Leadership: Preparing leaders for the exceptional future

George Satula
George Satula

Last updated on February 24th, 2022 at 01:05 pm

As a leader, you can only give 100% of yourself.

But that’s a misconception because you’re biological, not mechanical. That means you’re a limited resource, subject to day-to-day distractions, emotions and stress.

How can you do more with what you have and be better at it?

Focus on development and the numbers will follow

Whether you’re a CEO, a company president, or a department head, you must develop employees under you, not just train them. It’s an important priority equal to or greater than your operations, financials and sales.

People, your biggest asset, are also your biggest expense and risk. Together with company culture, they become your best strategic advantage.

Competitors might be able to reverse engineer your products, or even figure out some of your systems and procedures. But it’s highly unlikely they’ll be able to replicate your company’s secret sauce: your people and culture.

It’s time to pivot

Motivational speaker and author Zig Zigler said, “If you help people succeed, you will succeed.” To put this in perspective, you will invest roughly 96,000 hours of your life during your entire career, so make it worthwhile!

Excellent leaders have many qualities and behaviors. However, in the more complex 21st century, you can’t use traditional problem-solving models in an untraditional new world.

The strategy for developing future leaders must change. Certainly, training tools like mentor programs, stretch goal challenges, rotation assignments and offsite strategy meetings still have value. Ongoing coaching and continuous feedback also rank high.

Even so, a changing world requires new thinking. According to a study by Harvard Business Review, “…leaders (need) to view the uncertainty of our unknowable future not as a problem to be solved, but rather as a reality to be embraced. After all, in the unknowable future, all leaders will need to be entrepreneurs: visionaries that can imagine, adapt, and act nimbly to address whatever changes come their way.”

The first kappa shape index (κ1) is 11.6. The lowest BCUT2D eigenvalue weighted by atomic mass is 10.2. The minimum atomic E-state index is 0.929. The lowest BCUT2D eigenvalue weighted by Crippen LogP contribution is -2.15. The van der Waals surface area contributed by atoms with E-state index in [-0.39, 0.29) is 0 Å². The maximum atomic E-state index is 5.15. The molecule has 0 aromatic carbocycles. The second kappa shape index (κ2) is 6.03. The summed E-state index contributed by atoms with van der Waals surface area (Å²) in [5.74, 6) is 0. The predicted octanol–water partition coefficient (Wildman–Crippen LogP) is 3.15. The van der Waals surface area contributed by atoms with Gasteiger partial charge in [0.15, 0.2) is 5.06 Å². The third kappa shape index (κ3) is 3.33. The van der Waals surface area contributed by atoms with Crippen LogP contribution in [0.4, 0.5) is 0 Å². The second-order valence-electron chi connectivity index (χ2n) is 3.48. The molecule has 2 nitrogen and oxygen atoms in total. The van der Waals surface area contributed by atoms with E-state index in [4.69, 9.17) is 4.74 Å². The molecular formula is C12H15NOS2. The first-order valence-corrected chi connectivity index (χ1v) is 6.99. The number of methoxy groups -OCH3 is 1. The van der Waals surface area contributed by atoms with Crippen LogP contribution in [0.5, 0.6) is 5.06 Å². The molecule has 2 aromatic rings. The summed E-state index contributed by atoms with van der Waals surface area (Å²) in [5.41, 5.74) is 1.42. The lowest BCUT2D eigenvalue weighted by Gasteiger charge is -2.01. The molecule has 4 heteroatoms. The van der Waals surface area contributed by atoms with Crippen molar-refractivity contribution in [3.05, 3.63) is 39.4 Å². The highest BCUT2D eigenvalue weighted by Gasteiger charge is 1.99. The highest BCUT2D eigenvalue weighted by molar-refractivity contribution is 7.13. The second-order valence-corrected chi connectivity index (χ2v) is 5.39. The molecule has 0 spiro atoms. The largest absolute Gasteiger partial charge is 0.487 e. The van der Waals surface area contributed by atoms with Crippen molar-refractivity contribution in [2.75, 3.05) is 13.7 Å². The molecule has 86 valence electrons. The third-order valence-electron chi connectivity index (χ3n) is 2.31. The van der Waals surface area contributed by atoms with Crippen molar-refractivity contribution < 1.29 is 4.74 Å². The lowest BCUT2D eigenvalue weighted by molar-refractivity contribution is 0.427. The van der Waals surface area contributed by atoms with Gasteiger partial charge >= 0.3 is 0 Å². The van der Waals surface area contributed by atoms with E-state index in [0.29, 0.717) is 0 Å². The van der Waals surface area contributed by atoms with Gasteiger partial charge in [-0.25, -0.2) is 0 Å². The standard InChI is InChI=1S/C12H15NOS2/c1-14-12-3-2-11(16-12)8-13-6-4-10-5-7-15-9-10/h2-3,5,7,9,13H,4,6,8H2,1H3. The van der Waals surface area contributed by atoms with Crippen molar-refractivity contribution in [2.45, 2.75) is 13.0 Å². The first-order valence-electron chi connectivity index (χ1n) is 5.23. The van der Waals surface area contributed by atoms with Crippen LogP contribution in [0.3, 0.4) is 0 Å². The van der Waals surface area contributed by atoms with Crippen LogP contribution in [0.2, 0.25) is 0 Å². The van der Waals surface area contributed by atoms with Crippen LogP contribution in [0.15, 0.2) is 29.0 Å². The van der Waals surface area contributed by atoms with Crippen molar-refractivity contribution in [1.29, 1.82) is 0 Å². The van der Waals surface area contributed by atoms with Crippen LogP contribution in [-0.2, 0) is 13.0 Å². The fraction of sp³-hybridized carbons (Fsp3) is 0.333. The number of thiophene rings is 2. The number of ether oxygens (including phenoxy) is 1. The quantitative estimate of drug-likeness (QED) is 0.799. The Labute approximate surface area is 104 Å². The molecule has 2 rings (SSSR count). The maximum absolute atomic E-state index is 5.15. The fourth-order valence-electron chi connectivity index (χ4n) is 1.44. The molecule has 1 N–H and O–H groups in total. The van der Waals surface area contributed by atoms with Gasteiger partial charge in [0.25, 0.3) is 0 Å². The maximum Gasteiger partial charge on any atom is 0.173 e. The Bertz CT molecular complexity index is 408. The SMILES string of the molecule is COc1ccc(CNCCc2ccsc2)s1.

Relationships matter most

Extensive research by leadership expert Roselinde Torres, who observed and studied great leaders from around the world, distilled their thinking into three defining questions you must ask to prepare your new leaders for an exceptional future.

  1. Where are you looking to anticipate change?

Are you consciously investing yourself in collaborating with different people, discussing different topics, traveling to new places and reading different material to discover sharp changes in the marketplace, prepare for them, and act on them? “Great leaders shape their future, not just react to it,” Torres says.

  1. How diverse is your personal and professional network?

Your ability to develop relationships with people distinctly different from you in age, socioeconomic status, politics, ethnicity, culture, location, industry and lifestyle, requires mutual trust. A commitment by everyone to reach shared goals is key to not only recognizing trends but also identifying real solutions.

  1. Are you courageous enough to abandon the practices of the past?

Yesterday’s logic and perspective won’t suffice when you try to solve future problems.  Leaders need to get comfortable with the uncomfortable. That’s not easy, particularly if an organization has little tolerance for risk or failure.

Predictability models of the future can’t rely on models of the past. To reach your goals, take your old questions and turn them into better ones. Make a decision, then be bold enough to take action.

If you keep focusing on how to develop your employees, you help your organization win in a competitive world and accomplish so much more. Coaching, guiding, perspective and critical thinking build bench strength.

That advantage helps your company to better navigate change and disruption such as a global pandemic. You’ll see alignment around strategic objectives and be well prepared for business continuity when you sell the business or when leadership changes hands.

Ultimately, it isn’t what you have as a leader. It’s what you’re going to do with what you have.

George Satula is an executive leadership coach working primarily as a Vistage chairman, leading three CEO mastermind groups in southeastern Wisconsin. He is also a leadership development consultant, strategic planner and speaker. He can be reached at George@SatulaUSA.com.

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George Satula is an executive leadership coach working primarily as a Vistage chairman, leading three CEO mastermind groups in southeastern Wisconsin. He is also a speaker and leadership development consultant. He can be reached at (262) 786-7400 or George.Satula@VistageChair.com.

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